to a melancholy line of life ? "

" I was not aware, sir, that my spirits could be
matter of remark," said Augustus, haughtily.

" And why not ? You're no highness, royal or
serene, that one is obliged to accept any humour you
may be in, as the right thing. You are one of us, I
take it."

" A very proud distinction," said he gravely.

** Well, if it's nothing to crow, it's nothing to cry
for ! If the world had nothing but top-sawyers,
Bramleigh, there would be precious little work done.
Is that clock of yours, yonder, right — is it so late as

"I believe so," said Augustus, looking at his
watch. *' I want exactly ten minutes to four."

" And the train starts at four precisely. That's
so like me. I've lost my train, aU for the sake of
paying a visit to people who wished me at the North
Pole for my politeness."


" Oil, Mr. Cutbill," said Ellen, deprecatingly.

" I hope, Mr. Cutbill, vre are fully sensible of the
courtesy that suggested your call."

" And Fm fully sensible that you and Miss Ellen
have been on thorns for the last half-hour, each
muttering to himself, * ^Miat will he say next ? ' or
worse than that, ' When T\ill he go ? ' "

" I protest, sh, you are alike unjust to yourself
and to us. We are so thoroughly satisfied that you
never intended to hurt us, that if incidentally touched,
we take it as a mere accident."

" That is quite the case, Mr. Cutbill," broke in
Nelly; "and we know besides, that, if you had
anything harsh or severe to say to us, it is not Hkely
you'd take such a time as this to say it."

" You do me proud, ma'am," said Cutbill, who
was not perfectly sure whether he was compHmented
or reprimanded.

" Do, please, Augustus ; I beg of you do,"
whispered Nelly in her brother's ear.

" You've abeady missed your train for us, Mr.
Cutbill," said Augustus; "will you add another
sacrifice and come and eat a very humble dinner with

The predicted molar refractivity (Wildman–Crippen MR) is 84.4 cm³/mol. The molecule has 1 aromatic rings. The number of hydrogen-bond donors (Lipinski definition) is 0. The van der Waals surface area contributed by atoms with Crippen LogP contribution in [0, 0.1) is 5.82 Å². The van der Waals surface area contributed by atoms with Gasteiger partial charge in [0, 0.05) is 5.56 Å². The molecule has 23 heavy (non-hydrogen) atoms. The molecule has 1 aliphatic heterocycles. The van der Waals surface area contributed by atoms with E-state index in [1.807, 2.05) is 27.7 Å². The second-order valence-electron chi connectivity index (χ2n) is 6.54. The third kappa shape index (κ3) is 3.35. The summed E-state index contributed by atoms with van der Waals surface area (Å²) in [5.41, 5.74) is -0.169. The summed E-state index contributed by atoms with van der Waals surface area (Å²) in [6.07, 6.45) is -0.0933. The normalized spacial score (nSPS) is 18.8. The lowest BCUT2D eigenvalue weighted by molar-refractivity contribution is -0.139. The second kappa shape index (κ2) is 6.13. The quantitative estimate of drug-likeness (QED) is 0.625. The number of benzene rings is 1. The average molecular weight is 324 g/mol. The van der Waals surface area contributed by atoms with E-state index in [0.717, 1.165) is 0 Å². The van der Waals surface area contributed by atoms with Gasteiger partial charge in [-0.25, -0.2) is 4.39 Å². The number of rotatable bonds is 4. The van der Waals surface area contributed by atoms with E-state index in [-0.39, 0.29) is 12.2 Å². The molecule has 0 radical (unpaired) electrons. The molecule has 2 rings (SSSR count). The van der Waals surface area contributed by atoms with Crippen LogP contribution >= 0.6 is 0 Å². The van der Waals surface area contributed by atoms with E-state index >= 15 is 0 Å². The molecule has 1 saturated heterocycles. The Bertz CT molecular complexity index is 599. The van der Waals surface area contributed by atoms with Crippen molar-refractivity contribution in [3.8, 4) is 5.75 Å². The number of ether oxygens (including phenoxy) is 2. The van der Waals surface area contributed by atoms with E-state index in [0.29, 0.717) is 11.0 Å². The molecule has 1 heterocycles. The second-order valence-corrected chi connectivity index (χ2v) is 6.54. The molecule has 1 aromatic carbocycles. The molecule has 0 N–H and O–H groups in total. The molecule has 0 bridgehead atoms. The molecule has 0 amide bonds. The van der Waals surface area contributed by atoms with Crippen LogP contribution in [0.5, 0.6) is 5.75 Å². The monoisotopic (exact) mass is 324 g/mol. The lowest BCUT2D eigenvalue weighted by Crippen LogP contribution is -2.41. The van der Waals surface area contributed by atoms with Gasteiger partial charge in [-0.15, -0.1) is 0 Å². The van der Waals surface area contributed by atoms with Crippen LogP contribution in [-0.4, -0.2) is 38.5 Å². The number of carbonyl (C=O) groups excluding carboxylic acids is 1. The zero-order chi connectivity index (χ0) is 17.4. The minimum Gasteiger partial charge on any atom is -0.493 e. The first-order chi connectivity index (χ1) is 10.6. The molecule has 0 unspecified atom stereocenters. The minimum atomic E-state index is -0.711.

us at six o'clock? "


" Will I ? I rayther think I will," cried lie joy-
fully. " Now that the crisis is over, I may as well
tell you I've been angling for that invitation for the
last half-hour, saying every minute to myself, * Now
it's coming,' or 'No, it ain't.' Twice you were on
the brink of it, Bramleigh, and you drifted away
again, and at last I began to think I'd be driven to
my lonely cutlet at the * Leopold's Arms.' You said
six ; so I'll just finish a couple of letters for the
post, and be here shai-p. Good-by. Many thanks
for the invite, though it was pretty long a-coming."
And with this he waved an adieu and departed.

( 221 )



When Nelly retired after dinner on that day,
leaving Mr. Cutbill to the enjoyment of his wine —
an indulgence she well knew he would not willingly
forego — that worthy individual drew one chair to his
side to support his arm, and resting his legs on
another, exclaimed, " Now, this is what I call cosy.
There's a pleasant light, a nice bit of view out of
that window, and as good a bottle of St. Julien as a
man may desire."

" I wish I could offer you something better,"
began Augustus, but Cutbill stopped him at once,

" Taking the time of the year into account, there's
nothing better ! It's not the season for a Burgundy
or even a full-bodied claret. Shall I tell you,


Bramleigh, that you gave me a better dinner to-
day than I got at your gi-eat house, the Bishop's

" We were very vain of our cook, notwithstanding,
in those days," said Augustus, smiling.

" So you might. I suppose he was as good as
money could buy — and you had plenty of money.
But your dinners were grand, cumbrous, never-ending-
feeds, that with all the care a man might bestow on
the bill-o'-fare, he was sure to eat too much of venison
curry after he had taken mutton twice, and pheasant
following after fat chickens. I always thought your
big dinners were upside down ; if one could have had
the tail-end first they'd have been excellent. Some-
how, I fancy it was only your brother Temple took
an interest in these things at your house. Where is
he now ? "

"He's at Rome with my brother-in-law."

" That's exactly the company he ought to keep.
A lord purifies the air for him, and I don't think his
constitution could stand without one."

" My brother has seen a good deal of the world ;
and, I think, understands it tolerably well," said
Bramleigh, meaning so much of rebuke to the other's


impertinence as lie could force himself to bestow on
a guest.

**■ He knows as much about life as a dog knows
about decimals. He knows the cad's life of fetch
and carry ; how to bow himself into a room and out
again ; when to smile, and when to snigger ; how to
look profound admiration when a great man talks,
and a mild despair when he is silent ; but that ain't